PLP Helps Fight Sexism
A group of students in a school where PLP has a base decided to protest bullying in general, and bullying of homosexuals in particular. A student who has a CHALLENGE network of ten papers was part of the leadership of this protest. The students wore black tape over their mouths to symbolize the silence that exists around the discrimination that homosexual teens get.
The PL teacher saw this protest as an opportunity to engage his students in a struggle on sexism within his classroom. He discussed the social identities that exist under capitalism. The PL teacher made sure to stress that we shouldn’t unite based on these identities, but unite based upon our identity as the working class. He further discussed how capitalism uses racism and sexism to divide and conquer the working class. He pointed out that sex is biological anatomy and gender is what society demands the individual conform to based upon that biology.
Sexism is discrimination and oppression based upon the roles that capitalism demands human beings adhere to due to their sexual anatomy. Since communism means the abolition of “race” and redefining gender roles after the revolution, many students came closer to understanding the need to abolish a system that brutalizes people based upon gender roles and their skin color.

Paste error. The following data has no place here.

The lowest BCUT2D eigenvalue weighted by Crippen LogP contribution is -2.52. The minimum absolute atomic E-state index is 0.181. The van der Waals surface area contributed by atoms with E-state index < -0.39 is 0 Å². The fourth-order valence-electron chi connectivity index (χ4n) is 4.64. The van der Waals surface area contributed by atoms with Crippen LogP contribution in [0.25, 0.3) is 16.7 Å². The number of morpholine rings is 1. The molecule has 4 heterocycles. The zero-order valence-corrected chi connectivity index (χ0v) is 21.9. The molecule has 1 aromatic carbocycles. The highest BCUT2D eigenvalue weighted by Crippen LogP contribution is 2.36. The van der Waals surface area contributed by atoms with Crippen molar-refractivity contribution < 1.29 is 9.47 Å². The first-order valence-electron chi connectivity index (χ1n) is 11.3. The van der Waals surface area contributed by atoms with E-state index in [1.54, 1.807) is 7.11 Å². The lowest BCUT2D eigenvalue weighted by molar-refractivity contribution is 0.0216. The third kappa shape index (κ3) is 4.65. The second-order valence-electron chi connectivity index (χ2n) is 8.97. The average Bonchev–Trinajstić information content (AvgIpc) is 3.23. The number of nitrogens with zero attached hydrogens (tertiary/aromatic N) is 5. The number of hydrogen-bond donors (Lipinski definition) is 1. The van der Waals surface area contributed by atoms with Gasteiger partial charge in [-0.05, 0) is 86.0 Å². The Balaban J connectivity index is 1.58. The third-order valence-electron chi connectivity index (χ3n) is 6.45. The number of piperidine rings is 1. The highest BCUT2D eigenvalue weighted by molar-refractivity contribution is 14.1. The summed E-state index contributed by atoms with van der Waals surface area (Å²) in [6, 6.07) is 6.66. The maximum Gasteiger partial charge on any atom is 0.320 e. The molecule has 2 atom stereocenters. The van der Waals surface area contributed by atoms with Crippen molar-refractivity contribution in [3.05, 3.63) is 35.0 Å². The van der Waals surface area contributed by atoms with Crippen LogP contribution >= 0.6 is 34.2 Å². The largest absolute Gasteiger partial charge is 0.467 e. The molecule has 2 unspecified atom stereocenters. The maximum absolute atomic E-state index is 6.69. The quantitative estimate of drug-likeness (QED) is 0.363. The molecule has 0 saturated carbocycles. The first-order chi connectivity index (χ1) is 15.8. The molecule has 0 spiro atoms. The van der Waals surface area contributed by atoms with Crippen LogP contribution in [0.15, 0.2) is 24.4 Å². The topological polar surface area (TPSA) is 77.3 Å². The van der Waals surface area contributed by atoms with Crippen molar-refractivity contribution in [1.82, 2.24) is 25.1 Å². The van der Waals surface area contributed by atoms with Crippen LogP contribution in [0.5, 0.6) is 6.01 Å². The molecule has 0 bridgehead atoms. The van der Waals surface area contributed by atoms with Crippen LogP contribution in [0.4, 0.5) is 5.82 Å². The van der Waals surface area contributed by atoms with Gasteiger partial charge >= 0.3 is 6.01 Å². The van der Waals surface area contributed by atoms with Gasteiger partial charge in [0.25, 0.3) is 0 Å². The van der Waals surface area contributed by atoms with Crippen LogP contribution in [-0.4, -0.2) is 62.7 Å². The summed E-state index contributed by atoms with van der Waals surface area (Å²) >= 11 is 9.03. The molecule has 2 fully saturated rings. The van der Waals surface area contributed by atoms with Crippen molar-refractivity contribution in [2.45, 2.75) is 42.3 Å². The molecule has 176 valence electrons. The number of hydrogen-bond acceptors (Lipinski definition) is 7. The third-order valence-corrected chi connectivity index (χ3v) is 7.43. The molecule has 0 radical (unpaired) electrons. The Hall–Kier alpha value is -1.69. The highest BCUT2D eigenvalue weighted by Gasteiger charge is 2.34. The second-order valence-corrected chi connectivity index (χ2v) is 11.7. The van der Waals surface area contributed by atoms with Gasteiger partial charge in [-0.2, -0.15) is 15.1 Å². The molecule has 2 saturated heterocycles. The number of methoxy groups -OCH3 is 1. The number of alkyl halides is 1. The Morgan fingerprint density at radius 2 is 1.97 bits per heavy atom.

A conversation on bullying also led to students discussing the fact that the U.S. acted like a bully to the whole world. This conversation on U.S. imperialism also touched on racism towards Muslims and dovetailed with the racist mass murderer who’s on trial in Norway. Pointing out the intersections of systemic oppression in the classroom helped to clarify how capitalism affects us all. Many of those students who participated the most in the class discussion were already CHALLENGE readers, but those who aren’t yet will start getting the paper.
By clearly illustrating PLP’s line on sexism and fighting for a communist analysis of bullying, racism, sexism, and capitalism, opportunities to build the Party and organize for May Day were seized. Communists must help students as they fight back against all forms of oppression while clearly illustrating the interconnection of that struggle to capitalism as a whole.
PLP School Unites Workers Across the Caribbean
During a communist school in the Caribbean, workers worldwide spoke about how to write for CHALLENGE in a collective manner. We discussed drug trafficking as one of the many evils capitalism generates, and how only workers united for communism in PLP can end it once and for all. We realized we have more similarities than differences and understood the need to build an international party. There is no difference in the way that capitalists use workers, regardless if you live in Pakistan, China, Japan or South America.